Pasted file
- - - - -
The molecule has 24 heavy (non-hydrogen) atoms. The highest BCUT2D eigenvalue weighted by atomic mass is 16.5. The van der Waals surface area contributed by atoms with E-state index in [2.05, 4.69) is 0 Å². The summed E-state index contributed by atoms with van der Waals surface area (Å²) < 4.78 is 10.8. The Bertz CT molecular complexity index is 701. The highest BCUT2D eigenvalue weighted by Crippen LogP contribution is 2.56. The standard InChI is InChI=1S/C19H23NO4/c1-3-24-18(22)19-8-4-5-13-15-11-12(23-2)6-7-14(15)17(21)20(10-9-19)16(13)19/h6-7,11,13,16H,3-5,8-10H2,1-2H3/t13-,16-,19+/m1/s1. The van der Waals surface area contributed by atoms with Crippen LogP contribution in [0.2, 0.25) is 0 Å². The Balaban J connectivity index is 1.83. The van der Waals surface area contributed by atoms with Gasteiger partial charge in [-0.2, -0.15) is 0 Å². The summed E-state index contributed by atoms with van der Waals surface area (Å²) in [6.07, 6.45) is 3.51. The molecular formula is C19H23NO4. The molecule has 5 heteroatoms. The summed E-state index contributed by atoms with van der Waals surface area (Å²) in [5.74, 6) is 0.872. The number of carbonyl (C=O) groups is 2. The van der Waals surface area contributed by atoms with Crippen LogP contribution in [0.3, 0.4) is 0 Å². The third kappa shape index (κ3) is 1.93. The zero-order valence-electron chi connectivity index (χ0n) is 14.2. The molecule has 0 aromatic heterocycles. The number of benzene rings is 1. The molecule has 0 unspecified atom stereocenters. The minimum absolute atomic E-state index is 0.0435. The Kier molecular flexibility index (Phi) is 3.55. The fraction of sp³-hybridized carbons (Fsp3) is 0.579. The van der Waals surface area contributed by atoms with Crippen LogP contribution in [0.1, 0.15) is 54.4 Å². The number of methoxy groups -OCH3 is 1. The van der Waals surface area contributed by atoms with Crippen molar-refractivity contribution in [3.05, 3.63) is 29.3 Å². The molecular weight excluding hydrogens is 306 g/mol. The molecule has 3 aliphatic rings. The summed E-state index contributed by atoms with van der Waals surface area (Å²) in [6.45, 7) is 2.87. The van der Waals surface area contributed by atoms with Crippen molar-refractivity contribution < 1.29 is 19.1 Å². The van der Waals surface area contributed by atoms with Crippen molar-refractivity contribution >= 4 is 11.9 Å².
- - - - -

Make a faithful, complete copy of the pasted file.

The molecule has 24 heavy (non-hydrogen) atoms. The highest BCUT2D eigenvalue weighted by atomic mass is 16.5. The van der Waals surface area contributed by atoms with E-state index in [2.05, 4.69) is 0 Å². The summed E-state index contributed by atoms with van der Waals surface area (Å²) < 4.78 is 10.8. The Bertz CT molecular complexity index is 701. The highest BCUT2D eigenvalue weighted by Crippen LogP contribution is 2.56. The standard InChI is InChI=1S/C19H23NO4/c1-3-24-18(22)19-8-4-5-13-15-11-12(23-2)6-7-14(15)17(21)20(10-9-19)16(13)19/h6-7,11,13,16H,3-5,8-10H2,1-2H3/t13-,16-,19+/m1/s1. The van der Waals surface area contributed by atoms with Crippen LogP contribution in [0.2, 0.25) is 0 Å². The Balaban J connectivity index is 1.83. The van der Waals surface area contributed by atoms with Gasteiger partial charge in [-0.2, -0.15) is 0 Å². The summed E-state index contributed by atoms with van der Waals surface area (Å²) in [6.07, 6.45) is 3.51. The molecular formula is C19H23NO4. The molecule has 5 heteroatoms. The summed E-state index contributed by atoms with van der Waals surface area (Å²) in [5.74, 6) is 0.872. The number of carbonyl (C=O) groups is 2. The van der Waals surface area contributed by atoms with Crippen LogP contribution in [0.3, 0.4) is 0 Å². The third kappa shape index (κ3) is 1.93. The zero-order valence-electron chi connectivity index (χ0n) is 14.2. The molecule has 0 aromatic heterocycles. The number of benzene rings is 1. The molecule has 0 unspecified atom stereocenters. The minimum absolute atomic E-state index is 0.0435. The Kier molecular flexibility index (Phi) is 3.55. The fraction of sp³-hybridized carbons (Fsp3) is 0.579. The van der Waals surface area contributed by atoms with Crippen LogP contribution in [0.1, 0.15) is 54.4 Å². The number of methoxy groups -OCH3 is 1. The van der Waals surface area contributed by atoms with Crippen molar-refractivity contribution in [3.05, 3.63) is 29.3 Å². The molecular weight excluding hydrogens is 306 g/mol. The molecule has 3 aliphatic rings. The summed E-state index contributed by atoms with van der Waals surface area (Å²) in [6.45, 7) is 2.87. The van der Waals surface area contributed by atoms with Crippen molar-refractivity contribution < 1.29 is 19.1 Å². The van der Waals surface area contributed by atoms with Crippen molar-refractivity contribution >= 4 is 11.9 Å².